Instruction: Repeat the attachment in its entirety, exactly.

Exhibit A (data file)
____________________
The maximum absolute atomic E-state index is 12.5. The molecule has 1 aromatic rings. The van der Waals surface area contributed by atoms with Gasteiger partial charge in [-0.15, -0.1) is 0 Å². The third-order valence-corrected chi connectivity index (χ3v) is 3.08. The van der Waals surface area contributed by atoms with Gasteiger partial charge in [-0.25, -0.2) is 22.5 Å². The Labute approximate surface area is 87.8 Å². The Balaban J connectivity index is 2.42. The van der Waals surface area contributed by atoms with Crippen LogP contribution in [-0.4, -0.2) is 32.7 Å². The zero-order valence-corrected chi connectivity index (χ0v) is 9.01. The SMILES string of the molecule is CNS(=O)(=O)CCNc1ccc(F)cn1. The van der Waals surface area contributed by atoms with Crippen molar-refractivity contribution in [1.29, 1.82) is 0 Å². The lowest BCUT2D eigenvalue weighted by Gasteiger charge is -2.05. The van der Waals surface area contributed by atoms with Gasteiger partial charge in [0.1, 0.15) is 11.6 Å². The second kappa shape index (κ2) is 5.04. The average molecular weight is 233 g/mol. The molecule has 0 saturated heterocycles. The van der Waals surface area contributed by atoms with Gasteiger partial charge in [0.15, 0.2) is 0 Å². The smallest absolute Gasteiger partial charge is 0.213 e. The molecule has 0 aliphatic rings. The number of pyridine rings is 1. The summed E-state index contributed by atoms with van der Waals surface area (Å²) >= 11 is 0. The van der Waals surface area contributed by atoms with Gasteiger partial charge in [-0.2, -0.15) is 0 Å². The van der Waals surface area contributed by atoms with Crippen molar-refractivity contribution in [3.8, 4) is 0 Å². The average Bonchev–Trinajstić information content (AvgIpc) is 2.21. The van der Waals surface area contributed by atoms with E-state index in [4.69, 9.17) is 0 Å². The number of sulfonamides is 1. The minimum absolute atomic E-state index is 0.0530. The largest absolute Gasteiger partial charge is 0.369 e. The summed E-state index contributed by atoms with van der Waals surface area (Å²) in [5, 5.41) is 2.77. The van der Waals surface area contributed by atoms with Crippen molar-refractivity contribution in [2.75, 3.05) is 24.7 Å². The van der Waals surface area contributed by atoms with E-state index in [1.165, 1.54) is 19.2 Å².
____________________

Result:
The maximum absolute atomic E-state index is 12.5. The molecule has 1 aromatic rings. The van der Waals surface area contributed by atoms with Gasteiger partial charge in [-0.15, -0.1) is 0 Å². The third-order valence-corrected chi connectivity index (χ3v) is 3.08. The van der Waals surface area contributed by atoms with Gasteiger partial charge in [-0.25, -0.2) is 22.5 Å². The Labute approximate surface area is 87.8 Å². The Balaban J connectivity index is 2.42. The van der Waals surface area contributed by atoms with Crippen LogP contribution in [-0.4, -0.2) is 32.7 Å². The zero-order valence-corrected chi connectivity index (χ0v) is 9.01. The SMILES string of the molecule is CNS(=O)(=O)CCNc1ccc(F)cn1. The van der Waals surface area contributed by atoms with Crippen molar-refractivity contribution in [1.29, 1.82) is 0 Å². The lowest BCUT2D eigenvalue weighted by Gasteiger charge is -2.05. The van der Waals surface area contributed by atoms with Gasteiger partial charge in [0.1, 0.15) is 11.6 Å². The second kappa shape index (κ2) is 5.04. The average molecular weight is 233 g/mol. The molecule has 0 saturated heterocycles. The van der Waals surface area contributed by atoms with Gasteiger partial charge in [0.15, 0.2) is 0 Å². The smallest absolute Gasteiger partial charge is 0.213 e. The molecule has 0 aliphatic rings. The number of pyridine rings is 1. The summed E-state index contributed by atoms with van der Waals surface area (Å²) >= 11 is 0. The van der Waals surface area contributed by atoms with Gasteiger partial charge in [-0.2, -0.15) is 0 Å². The van der Waals surface area contributed by atoms with Crippen molar-refractivity contribution in [3.8, 4) is 0 Å². The average Bonchev–Trinajstić information content (AvgIpc) is 2.21. The van der Waals surface area contributed by atoms with E-state index in [4.69, 9.17) is 0 Å². The number of sulfonamides is 1. The minimum absolute atomic E-state index is 0.0530. The largest absolute Gasteiger partial charge is 0.369 e. The summed E-state index contributed by atoms with van der Waals surface area (Å²) in [5, 5.41) is 2.77. The van der Waals surface area contributed by atoms with Crippen molar-refractivity contribution in [2.75, 3.05) is 24.7 Å². The van der Waals surface area contributed by atoms with E-state index in [1.165, 1.54) is 19.2 Å².